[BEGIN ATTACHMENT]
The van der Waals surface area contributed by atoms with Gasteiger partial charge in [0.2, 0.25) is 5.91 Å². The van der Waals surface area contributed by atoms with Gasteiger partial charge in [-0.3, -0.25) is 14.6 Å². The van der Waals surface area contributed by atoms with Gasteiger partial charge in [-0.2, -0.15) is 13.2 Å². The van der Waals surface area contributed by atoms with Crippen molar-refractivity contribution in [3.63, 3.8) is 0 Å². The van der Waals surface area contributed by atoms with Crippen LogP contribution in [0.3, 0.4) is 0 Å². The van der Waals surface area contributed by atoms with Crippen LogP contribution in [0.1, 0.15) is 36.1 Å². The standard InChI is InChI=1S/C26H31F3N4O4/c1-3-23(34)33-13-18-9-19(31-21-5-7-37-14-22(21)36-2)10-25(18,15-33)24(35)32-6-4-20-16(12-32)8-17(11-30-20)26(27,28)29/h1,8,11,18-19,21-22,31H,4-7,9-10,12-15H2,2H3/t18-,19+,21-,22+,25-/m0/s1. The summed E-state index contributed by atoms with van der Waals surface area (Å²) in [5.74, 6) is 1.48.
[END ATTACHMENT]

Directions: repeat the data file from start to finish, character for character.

The van der Waals surface area contributed by atoms with Gasteiger partial charge in [0.2, 0.25) is 5.91 Å². The van der Waals surface area contributed by atoms with Gasteiger partial charge in [-0.3, -0.25) is 14.6 Å². The van der Waals surface area contributed by atoms with Gasteiger partial charge in [-0.2, -0.15) is 13.2 Å². The van der Waals surface area contributed by atoms with Crippen molar-refractivity contribution in [3.63, 3.8) is 0 Å². The van der Waals surface area contributed by atoms with Crippen LogP contribution in [0.3, 0.4) is 0 Å². The van der Waals surface area contributed by atoms with Crippen LogP contribution in [0.1, 0.15) is 36.1 Å². The standard InChI is InChI=1S/C26H31F3N4O4/c1-3-23(34)33-13-18-9-19(31-21-5-7-37-14-22(21)36-2)10-25(18,15-33)24(35)32-6-4-20-16(12-32)8-17(11-30-20)26(27,28)29/h1,8,11,18-19,21-22,31H,4-7,9-10,12-15H2,2H3/t18-,19+,21-,22+,25-/m0/s1. The summed E-state index contributed by atoms with van der Waals surface area (Å²) in [5.74, 6) is 1.48.